My life is surrounded by tears these days. Connor falls and he cries. Kinsey takes something away from him and he cries. He takes something away from her and she cries.
I don't cry much. Compelling, sweeping music accompanied by some images can really get me a little teary. Watching relationships restored can bring some blurriness. But I don't often sob.
I did last Wednesday night.
On Wednesday nights, we get home late. We typically are at church until 8:20 or 8:30 cleaning up and talking with friends. Then it's another 20 minutes home, creating late nights for the kids. These days, Sheryl takes care of Connor's bedtime and I take care of Kinsey's. She'll pick out a book and either I'll read it, or I'll have her read it, and last Wednesday night, she picked out The Giving Tree, a book I've loved since I was a little boy and my parents read to me.
We read through it and as I started to read, I started getting tears in my eyes, because here I was, reading the story of a boy grows up seeking after the "good" things in life and the tree completely pours out itself for the boy. But what got to me was seeing the joy in this boy and then watching him grow out of that and away from that, and the sadness of the tree. And when in the final scenes, the boy returns as an old man and the tree (now a stump) pulls itself up for him to sit and just enjoy each other's presence, I began to seriously cry. Because I was seeing my future with my kids. They are going to grow away from me. Sheryl and I won't be the primary influences in their lives and they will lose some of the joy they have now.
Kinsey, of course, was completely confused, and asked me why I was crying like that. And through my tears, I tried to explain that it was a combination of being happy and sad: happy that I had such beautiful children that I loved so and that loved me and Mommy, but sad that these times won't last forever, that they were going to grow up and move away and they wouldn't be our little children any longer. They'll always be our children, but things change and people grow up. And as I did that, the tears became stronger, and all of a sudden, Kinsey sits up in her bed, now with tears springing to her eyes, and hugged me tight: "Oh Daddy! I'll always be your girl!"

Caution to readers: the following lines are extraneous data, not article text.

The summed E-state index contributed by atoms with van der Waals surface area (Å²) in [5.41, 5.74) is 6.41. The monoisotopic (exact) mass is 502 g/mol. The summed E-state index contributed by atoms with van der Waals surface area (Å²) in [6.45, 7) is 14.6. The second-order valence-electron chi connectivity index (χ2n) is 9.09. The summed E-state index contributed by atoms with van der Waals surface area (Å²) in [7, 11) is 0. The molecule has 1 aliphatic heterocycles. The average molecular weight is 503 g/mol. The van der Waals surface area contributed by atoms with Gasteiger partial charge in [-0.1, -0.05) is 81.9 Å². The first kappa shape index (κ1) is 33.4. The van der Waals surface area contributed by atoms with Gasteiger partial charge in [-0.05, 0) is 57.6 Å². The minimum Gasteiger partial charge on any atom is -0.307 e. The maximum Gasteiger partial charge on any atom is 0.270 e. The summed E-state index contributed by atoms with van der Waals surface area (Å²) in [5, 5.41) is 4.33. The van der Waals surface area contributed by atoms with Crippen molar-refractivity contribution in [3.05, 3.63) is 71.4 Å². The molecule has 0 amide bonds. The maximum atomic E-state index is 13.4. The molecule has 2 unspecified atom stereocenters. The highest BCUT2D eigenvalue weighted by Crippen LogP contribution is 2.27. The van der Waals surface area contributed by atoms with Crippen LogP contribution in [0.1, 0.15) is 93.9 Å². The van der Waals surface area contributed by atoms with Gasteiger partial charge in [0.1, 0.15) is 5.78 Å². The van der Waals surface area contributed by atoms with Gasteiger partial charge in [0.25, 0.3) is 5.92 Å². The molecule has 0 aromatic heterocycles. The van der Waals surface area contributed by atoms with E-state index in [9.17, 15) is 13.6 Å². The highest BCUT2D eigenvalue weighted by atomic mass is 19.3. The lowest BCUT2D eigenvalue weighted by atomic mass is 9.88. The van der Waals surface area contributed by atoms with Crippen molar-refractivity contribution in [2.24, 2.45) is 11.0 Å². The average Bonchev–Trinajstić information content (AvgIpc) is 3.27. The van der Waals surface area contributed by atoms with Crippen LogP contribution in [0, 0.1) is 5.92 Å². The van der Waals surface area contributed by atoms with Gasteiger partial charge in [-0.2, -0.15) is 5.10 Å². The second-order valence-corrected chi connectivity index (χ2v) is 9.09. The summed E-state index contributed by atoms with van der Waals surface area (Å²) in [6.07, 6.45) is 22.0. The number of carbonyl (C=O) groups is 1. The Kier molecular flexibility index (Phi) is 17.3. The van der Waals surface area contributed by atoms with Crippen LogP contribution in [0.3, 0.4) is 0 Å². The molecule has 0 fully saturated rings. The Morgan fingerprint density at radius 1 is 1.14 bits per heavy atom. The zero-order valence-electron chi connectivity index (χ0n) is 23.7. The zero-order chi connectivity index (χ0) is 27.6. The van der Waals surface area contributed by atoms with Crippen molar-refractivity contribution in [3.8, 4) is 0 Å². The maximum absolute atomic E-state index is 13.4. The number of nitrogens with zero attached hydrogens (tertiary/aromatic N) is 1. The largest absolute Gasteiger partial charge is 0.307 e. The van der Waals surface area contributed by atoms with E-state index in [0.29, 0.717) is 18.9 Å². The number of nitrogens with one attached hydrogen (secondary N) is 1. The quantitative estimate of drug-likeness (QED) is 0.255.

We clung to each other for a couple of minutes and then broke apart with a little chuckle to go get a tissue to wipe our eyes and noses. We prayed for each other, thanking God for each other and the love that we have. I kissed her, turned out her light, and she fell asleep quickly.
It was one of the most special times I've ever had. A little physical manifestation of the love that a father and daughter can have with each other, and on those days that we don't get along, I will hold that as an ember.